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Glossary of terms you will come across during your Phase 2 training.


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Arbitration means negotiation. For example:

In CAN bus systems, if two nodes try to access the bus at the same instant to send a message, unless we take precautions, there will be a conflict and possible data collision, with the resultant loss of data and network down-time.

In order to avoid this, the messages from each of the nodes have unique message IDs. The message with the lower ID is deemed to have the higher priority and gets sent first. Whilst this is happening, the other node goes into listening mode, and does not attempt to transmit its message. As soon as the higher priority message has been transmitted, the bus is free and the second mode can then automatically transmit its message. Conflict and data collision have been avoided, and the arbitration process only takes about 12 microseconds.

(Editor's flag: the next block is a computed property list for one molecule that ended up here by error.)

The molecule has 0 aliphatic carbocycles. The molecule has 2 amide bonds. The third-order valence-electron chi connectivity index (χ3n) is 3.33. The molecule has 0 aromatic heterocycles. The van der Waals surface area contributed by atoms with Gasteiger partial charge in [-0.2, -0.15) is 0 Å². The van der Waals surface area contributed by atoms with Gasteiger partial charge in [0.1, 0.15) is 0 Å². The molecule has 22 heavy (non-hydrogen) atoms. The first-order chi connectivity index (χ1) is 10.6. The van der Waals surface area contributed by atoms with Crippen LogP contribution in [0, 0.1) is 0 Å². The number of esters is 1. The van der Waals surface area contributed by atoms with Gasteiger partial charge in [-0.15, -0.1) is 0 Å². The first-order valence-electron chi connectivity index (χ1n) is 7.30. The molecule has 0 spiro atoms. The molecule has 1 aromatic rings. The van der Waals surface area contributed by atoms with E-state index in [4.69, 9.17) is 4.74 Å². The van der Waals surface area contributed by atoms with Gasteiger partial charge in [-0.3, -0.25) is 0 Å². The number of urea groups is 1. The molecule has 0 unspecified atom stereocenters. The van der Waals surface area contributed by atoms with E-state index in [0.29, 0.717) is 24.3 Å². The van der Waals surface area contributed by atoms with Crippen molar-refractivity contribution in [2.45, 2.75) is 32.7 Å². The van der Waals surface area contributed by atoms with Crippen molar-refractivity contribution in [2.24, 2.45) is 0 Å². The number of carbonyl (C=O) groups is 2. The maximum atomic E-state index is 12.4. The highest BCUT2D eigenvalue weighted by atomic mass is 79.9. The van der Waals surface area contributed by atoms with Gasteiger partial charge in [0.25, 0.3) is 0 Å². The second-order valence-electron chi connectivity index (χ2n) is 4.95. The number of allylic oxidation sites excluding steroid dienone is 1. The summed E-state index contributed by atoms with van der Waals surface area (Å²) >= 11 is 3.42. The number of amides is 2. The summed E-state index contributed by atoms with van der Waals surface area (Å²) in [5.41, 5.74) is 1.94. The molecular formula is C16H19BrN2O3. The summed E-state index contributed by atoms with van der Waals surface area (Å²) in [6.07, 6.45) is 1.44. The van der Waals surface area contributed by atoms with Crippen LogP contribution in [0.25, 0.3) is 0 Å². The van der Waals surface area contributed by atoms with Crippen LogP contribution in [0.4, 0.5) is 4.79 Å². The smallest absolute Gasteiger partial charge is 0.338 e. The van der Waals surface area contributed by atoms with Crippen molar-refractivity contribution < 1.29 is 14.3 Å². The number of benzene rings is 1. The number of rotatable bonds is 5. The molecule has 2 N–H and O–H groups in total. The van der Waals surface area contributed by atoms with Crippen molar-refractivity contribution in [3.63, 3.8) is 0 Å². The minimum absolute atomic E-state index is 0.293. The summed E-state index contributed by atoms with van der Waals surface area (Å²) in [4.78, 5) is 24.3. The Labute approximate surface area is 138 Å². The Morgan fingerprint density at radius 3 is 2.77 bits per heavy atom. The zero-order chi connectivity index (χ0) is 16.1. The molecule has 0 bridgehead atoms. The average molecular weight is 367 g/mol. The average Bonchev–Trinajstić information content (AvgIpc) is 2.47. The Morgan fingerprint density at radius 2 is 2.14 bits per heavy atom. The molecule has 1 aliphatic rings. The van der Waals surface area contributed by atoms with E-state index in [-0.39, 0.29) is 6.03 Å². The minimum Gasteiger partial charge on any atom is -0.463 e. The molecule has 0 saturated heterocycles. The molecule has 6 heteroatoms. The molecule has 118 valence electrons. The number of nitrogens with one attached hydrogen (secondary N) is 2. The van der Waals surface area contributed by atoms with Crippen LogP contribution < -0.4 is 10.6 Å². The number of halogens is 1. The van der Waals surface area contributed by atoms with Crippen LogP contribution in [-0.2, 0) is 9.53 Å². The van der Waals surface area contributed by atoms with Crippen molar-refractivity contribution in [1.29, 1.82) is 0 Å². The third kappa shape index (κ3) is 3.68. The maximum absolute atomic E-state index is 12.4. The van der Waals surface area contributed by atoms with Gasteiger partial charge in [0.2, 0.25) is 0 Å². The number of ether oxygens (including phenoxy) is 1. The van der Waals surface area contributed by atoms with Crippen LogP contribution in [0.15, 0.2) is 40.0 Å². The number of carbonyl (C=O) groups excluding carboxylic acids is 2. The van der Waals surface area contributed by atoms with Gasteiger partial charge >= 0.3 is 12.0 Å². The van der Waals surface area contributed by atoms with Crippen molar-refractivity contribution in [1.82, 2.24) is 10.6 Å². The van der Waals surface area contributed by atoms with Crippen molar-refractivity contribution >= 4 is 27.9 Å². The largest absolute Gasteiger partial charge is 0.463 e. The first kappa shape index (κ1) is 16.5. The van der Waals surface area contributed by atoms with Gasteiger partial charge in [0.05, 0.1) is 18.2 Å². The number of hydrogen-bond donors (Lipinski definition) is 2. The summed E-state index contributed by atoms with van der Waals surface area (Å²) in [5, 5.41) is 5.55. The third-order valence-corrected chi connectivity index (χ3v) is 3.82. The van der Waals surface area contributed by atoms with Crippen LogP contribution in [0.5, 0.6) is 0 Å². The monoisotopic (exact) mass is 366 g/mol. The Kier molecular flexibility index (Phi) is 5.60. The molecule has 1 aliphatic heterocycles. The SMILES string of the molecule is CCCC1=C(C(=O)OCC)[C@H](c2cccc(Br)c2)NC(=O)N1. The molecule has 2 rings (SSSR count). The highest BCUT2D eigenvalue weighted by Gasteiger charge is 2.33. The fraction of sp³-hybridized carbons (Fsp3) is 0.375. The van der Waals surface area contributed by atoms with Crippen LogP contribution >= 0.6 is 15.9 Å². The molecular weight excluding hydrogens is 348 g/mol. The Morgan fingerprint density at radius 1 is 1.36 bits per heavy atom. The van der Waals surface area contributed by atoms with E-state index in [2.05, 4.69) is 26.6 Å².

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The rotating shaft of a starting motor. Inside a motor, this shaft is free to revolve. Mounted on it is a commutator which allows us to pass electrical current to windings which are wrapped around the shaft. In the middle of the armature is a laminated soft-iron core.

Typical armatures.

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Arsenic is a deadly poison and is used in doping semi-conductors to produce N-type material.

That is why it is important to be careful when handling old electronic components. They may contain traces of this arsenic.

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Asbestos warning signExtremely harmful material formerly used in brake and clutch lininig material, now banned form use. You may still come across it in friction and other heat resistant materials (heat shields, insulation), so treat it with extreme caution.